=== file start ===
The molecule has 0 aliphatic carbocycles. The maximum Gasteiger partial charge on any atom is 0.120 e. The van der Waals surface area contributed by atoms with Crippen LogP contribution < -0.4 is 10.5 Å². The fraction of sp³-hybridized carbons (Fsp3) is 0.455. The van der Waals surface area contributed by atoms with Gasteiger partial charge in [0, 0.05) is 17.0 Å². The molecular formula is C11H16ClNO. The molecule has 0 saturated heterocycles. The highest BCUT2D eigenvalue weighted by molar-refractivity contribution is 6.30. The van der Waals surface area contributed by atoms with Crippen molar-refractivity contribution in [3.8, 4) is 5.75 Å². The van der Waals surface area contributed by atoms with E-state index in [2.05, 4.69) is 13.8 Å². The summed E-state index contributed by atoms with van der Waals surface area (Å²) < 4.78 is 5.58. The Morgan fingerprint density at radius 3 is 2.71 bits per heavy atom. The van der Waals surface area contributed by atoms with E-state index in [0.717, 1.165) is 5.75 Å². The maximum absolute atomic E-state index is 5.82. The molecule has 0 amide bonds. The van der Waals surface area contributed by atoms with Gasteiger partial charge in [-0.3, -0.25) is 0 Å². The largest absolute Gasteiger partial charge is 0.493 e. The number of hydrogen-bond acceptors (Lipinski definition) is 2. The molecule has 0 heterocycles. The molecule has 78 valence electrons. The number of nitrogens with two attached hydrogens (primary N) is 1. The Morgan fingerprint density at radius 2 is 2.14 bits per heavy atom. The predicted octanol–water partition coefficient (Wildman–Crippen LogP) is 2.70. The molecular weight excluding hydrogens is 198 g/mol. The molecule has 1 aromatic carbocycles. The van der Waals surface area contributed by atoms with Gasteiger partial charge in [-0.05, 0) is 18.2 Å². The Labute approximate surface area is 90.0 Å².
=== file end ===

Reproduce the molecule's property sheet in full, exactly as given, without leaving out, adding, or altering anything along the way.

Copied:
The molecule has 0 aliphatic carbocycles. The maximum Gasteiger partial charge on any atom is 0.120 e. The van der Waals surface area contributed by atoms with Crippen LogP contribution < -0.4 is 10.5 Å². The fraction of sp³-hybridized carbons (Fsp3) is 0.455. The van der Waals surface area contributed by atoms with Gasteiger partial charge in [0, 0.05) is 17.0 Å². The molecular formula is C11H16ClNO. The molecule has 0 saturated heterocycles. The highest BCUT2D eigenvalue weighted by molar-refractivity contribution is 6.30. The van der Waals surface area contributed by atoms with Crippen molar-refractivity contribution in [3.8, 4) is 5.75 Å². The van der Waals surface area contributed by atoms with E-state index in [2.05, 4.69) is 13.8 Å². The summed E-state index contributed by atoms with van der Waals surface area (Å²) < 4.78 is 5.58. The Morgan fingerprint density at radius 3 is 2.71 bits per heavy atom. The van der Waals surface area contributed by atoms with E-state index in [0.717, 1.165) is 5.75 Å². The maximum absolute atomic E-state index is 5.82. The molecule has 0 amide bonds. The van der Waals surface area contributed by atoms with Gasteiger partial charge in [-0.3, -0.25) is 0 Å². The largest absolute Gasteiger partial charge is 0.493 e. The number of hydrogen-bond acceptors (Lipinski definition) is 2. The molecule has 0 heterocycles. The molecule has 78 valence electrons. The number of nitrogens with two attached hydrogens (primary N) is 1. The Morgan fingerprint density at radius 2 is 2.14 bits per heavy atom. The predicted octanol–water partition coefficient (Wildman–Crippen LogP) is 2.70. The molecular weight excluding hydrogens is 198 g/mol. The molecule has 1 aromatic carbocycles. The van der Waals surface area contributed by atoms with Gasteiger partial charge in [-0.05, 0) is 18.2 Å². The Labute approximate surface area is 90.0 Å².